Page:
Asexual Healing: Young People Forming Sex-Free Community

Growing group of 'asexy' people finding information — and each other — online.

Adam Henry is a tall and fit former skater boy who likes to hit the San Francisco club scene. Over his years of partying, he's been in relationships with women and men. But now that he's 29, Henry says he knows one thing for certain: "I don't like sex."

Henry is asexual — a term used to describe a person who has no desire for sex. According to a study published in The Journal of Sex Research in 2004, it's not as rare as you might think: One in every 100 respondents said they had never felt sexually attracted to anyone at all.

(Click here to learn more about Henry and the rest of the asexual community.)

Unlike those who choose to abstain by choice — because of, say, religious reasons — the "asexy" claim they have no say in the matter. They're simply not hardwired to want sex. "I can walk down the street and say, 'Oh yeah, she's really pretty,' or, 'Oh yeah, he's really cute.' But that doesn't mean, 'Oh yeah, I've got to go get some of that,' " Henry said, laughing. "It's totally not on that level."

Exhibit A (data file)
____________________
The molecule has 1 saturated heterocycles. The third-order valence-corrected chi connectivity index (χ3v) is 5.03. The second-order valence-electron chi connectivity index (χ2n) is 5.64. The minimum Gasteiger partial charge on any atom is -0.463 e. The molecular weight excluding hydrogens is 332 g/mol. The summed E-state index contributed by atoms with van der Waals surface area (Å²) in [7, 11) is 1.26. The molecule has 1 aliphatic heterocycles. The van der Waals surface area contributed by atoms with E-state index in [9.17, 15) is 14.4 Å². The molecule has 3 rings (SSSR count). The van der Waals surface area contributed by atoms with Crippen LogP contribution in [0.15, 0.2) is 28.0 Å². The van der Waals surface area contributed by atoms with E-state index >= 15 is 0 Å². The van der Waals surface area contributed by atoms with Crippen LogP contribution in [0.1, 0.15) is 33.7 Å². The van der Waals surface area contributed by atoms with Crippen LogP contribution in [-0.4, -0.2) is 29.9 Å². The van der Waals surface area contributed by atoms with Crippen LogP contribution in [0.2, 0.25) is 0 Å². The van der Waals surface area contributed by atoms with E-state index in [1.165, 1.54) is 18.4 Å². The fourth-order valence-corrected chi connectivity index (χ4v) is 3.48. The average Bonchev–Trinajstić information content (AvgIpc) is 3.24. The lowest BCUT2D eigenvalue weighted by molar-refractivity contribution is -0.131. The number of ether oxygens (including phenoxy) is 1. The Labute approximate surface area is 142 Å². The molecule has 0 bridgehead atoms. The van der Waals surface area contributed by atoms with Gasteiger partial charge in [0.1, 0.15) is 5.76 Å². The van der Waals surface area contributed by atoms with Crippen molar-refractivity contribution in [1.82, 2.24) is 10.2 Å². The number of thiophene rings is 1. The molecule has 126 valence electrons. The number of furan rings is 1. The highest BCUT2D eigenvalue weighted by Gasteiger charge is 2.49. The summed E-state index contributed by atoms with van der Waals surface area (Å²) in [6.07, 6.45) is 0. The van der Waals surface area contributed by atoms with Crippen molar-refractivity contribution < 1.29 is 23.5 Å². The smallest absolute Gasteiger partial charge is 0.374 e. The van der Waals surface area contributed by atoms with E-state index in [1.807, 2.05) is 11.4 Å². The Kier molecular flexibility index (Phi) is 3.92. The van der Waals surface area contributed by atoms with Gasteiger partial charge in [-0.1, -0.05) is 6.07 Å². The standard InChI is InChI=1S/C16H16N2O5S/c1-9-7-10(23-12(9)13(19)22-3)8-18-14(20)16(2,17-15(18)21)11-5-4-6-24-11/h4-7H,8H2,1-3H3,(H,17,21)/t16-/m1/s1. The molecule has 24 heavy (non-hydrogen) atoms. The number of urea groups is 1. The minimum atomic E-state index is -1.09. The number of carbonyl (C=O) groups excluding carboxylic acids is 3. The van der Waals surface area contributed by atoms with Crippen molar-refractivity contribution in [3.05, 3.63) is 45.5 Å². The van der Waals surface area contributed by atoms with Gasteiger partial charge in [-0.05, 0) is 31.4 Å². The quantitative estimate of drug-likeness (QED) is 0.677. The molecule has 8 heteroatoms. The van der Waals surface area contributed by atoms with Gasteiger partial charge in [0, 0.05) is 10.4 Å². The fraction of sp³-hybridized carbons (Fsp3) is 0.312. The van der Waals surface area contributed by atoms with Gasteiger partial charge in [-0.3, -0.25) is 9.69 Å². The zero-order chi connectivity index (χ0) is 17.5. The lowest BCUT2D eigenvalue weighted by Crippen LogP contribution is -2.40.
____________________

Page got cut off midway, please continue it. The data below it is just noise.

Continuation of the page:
The heart of the asexual community is the Asexual Visibility and Education Network at AVEN was founded by David Jay, now 24 and working for a nonprofit in San Francisco. When he was as young as 14, Jay said he "didn't know why everyone else was making such a big deal about kissing people and having sex with people."

By the time he was a senior in high school, Jay decided to label himself "asexual" — even though, at the time, a Google search for that word only produced scientific studies about amoeba reproduction (" 'Human amoeba' became a slang term for talking about asexual people," Jay said).

"It's not a choice," Jay said. "This is the way I was born. It's not a problem. There's no reason this should limit my life."